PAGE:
Pet friendly fireworks

It’s the 5th of November today, over 400 hundred years since the gunpowder plot that it sort of commemorates. It has toned down a bit in recent decades, we tend not to burn people on bonfires any more.

Guy Fawkes (aka Guido Fawkes and Guido Johnson) was actually tortured – “the gentler Tortures are to be first used unto him et sic per gradus ad ima tenditur [and so by degrees proceeding to the worst]” – and he revealed the identities of his fellow plotters.

They were to be “put to death halfway between heaven and earth as unworthy of both”. Their genitals would be cut off and burnt before their eyes, and their bowels and hearts removed. They would then be decapitated, and the dismembered parts of their bodies displayed so that they might become “prey for the fowls of the air”.

On 31 January 1606, Fawkes and three others – Thomas Wintour, Ambrose Rookwood, and Robert Keyes – were dragged (i.e. drawn) from the Tower on wattled hurdles to the Old Palace Yard at Westminster, opposite the building they had attempted to destroy. His fellow plotters were then hanged and quartered.

Fawkes was the last to stand on the scaffold. He asked for forgiveness of the King and state, while keeping up his “crosses and idle ceremonies” (Catholic practices). Weakened by torture and aided by the hangman, Fawkes began to climb the ladder to the noose, but either through jumping to his death or climbing too high so the rope was incorrectly set, he managed to avoid the agony of the latter part of his execution by breaking his neck. His lifeless body was nevertheless quartered and, as was the custom,  his body parts were then distributed to “the four corners of the kingdom”, to be displayed as a warning to other would-be traitors.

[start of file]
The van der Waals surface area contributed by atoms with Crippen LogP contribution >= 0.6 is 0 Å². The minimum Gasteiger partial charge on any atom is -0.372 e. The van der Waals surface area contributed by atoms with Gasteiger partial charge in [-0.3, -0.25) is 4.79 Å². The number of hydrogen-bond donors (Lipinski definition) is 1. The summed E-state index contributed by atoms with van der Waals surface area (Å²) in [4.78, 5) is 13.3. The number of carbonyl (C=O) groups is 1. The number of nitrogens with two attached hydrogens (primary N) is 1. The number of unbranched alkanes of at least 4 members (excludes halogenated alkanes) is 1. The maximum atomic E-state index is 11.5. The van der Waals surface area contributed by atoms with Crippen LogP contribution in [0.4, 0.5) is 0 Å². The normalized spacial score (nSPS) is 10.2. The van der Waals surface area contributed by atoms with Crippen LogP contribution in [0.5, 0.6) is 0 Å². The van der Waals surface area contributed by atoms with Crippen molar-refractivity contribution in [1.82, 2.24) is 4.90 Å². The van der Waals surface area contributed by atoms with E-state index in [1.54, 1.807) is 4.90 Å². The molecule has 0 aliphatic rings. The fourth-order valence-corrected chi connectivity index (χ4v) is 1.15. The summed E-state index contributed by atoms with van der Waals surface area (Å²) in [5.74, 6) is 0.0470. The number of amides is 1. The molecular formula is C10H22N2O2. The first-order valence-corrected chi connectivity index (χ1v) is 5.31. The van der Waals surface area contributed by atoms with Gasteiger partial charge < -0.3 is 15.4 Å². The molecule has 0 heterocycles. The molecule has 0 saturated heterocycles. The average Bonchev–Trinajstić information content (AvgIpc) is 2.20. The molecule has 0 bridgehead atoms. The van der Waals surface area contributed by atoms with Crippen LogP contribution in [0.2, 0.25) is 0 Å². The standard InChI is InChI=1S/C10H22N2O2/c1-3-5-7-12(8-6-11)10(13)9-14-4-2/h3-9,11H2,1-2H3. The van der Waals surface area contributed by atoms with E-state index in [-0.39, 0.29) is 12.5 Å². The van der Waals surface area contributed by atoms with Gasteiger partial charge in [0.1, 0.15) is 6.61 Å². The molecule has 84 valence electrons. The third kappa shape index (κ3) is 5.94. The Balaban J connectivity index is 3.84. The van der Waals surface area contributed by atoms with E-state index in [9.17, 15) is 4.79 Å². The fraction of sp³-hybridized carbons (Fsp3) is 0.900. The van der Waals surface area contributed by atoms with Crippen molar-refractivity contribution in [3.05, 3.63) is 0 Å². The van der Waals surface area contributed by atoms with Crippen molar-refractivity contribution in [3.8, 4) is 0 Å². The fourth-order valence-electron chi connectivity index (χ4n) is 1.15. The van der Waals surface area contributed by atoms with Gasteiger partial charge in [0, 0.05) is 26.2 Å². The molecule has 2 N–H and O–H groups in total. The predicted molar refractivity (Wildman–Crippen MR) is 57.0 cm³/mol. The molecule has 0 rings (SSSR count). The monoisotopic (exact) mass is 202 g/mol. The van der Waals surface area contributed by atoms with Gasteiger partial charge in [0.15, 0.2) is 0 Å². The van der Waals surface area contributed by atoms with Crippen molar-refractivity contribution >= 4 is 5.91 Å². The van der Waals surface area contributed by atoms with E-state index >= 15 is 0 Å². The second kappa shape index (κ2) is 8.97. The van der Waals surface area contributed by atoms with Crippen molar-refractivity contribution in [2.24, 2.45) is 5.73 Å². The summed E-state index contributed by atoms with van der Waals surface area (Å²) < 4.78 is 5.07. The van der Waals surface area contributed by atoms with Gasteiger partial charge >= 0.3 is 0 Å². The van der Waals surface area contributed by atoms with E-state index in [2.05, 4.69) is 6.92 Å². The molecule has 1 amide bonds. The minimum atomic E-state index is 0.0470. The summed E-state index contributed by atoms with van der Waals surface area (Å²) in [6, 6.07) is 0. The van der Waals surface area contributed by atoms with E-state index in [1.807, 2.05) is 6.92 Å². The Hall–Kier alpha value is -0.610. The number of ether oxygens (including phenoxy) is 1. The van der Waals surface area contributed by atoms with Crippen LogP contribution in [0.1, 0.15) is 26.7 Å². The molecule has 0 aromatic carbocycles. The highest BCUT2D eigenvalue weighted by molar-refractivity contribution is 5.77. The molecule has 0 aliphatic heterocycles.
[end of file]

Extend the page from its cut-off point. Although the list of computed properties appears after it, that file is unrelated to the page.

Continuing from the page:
They were gruesome times, but they weren’t burnt..

On 5 November 1605 Londoners were encouraged to celebrate the King’s escape from assassination by lighting bonfires, “always provided that ‘this testemonye of joy be carefull done without any danger or disorder'”.

An Act of Parliament designated each 5 November as a day of thanksgiving for “the joyful day of deliverance”, and remained in force until 1859.

Bonfires were accompanied by fireworks from the 1650s onwards, and it became the custom to burn an effigy (usually the pope) after 1673, when the heir presumptive, James, Duke of York, made his conversion to Catholicism public. Effigies of other notable figures who have become targets for the public’s ire, such as Paul Kruger and Margaret Thatcher, have also found their way onto the bonfires, although most modern effigies are of Fawkes.The “guy” is normally created by children, from old clothes, newspapers, and a mask.

Things like that were still practiced in New Zealand fifty years ago. I’m not sure when we switched to just toned down fireworks.

Isn’t it a bit odd that we ‘celebrate’ with fireworks but none actually went off on 5th November  1605?

Back to the present, pets and wildlife scaring has already started over the last few nights. If you want to enjoy some fireworks and spare your pets put headphones on and watch something that really went up in London.